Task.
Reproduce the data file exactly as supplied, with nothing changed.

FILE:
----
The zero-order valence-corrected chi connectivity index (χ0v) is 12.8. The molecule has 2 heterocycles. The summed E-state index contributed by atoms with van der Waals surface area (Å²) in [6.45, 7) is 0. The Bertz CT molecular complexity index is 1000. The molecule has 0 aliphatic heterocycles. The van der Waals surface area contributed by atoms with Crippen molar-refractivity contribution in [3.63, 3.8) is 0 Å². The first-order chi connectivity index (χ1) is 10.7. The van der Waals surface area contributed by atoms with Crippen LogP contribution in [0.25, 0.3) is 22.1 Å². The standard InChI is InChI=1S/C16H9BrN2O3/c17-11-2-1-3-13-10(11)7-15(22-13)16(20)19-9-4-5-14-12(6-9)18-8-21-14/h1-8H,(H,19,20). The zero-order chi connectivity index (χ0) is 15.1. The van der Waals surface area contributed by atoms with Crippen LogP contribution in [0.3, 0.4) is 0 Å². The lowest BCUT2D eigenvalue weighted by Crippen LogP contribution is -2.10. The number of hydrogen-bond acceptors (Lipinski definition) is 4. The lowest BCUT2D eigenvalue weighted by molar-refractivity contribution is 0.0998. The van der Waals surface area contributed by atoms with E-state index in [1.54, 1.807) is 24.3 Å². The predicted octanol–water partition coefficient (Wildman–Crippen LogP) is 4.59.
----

The zero-order valence-corrected chi connectivity index (χ0v) is 12.8. The molecule has 2 heterocycles. The summed E-state index contributed by atoms with van der Waals surface area (Å²) in [6.45, 7) is 0. The Bertz CT molecular complexity index is 1000. The molecule has 0 aliphatic heterocycles. The van der Waals surface area contributed by atoms with Crippen molar-refractivity contribution in [3.63, 3.8) is 0 Å². The first-order chi connectivity index (χ1) is 10.7. The van der Waals surface area contributed by atoms with Crippen LogP contribution in [0.25, 0.3) is 22.1 Å². The standard InChI is InChI=1S/C16H9BrN2O3/c17-11-2-1-3-13-10(11)7-15(22-13)16(20)19-9-4-5-14-12(6-9)18-8-21-14/h1-8H,(H,19,20). The zero-order chi connectivity index (χ0) is 15.1. The van der Waals surface area contributed by atoms with Crippen LogP contribution in [0.3, 0.4) is 0 Å². The lowest BCUT2D eigenvalue weighted by Crippen LogP contribution is -2.10. The number of hydrogen-bond acceptors (Lipinski definition) is 4. The lowest BCUT2D eigenvalue weighted by molar-refractivity contribution is 0.0998. The van der Waals surface area contributed by atoms with E-state index in [1.54, 1.807) is 24.3 Å². The predicted octanol–water partition coefficient (Wildman–Crippen LogP) is 4.59.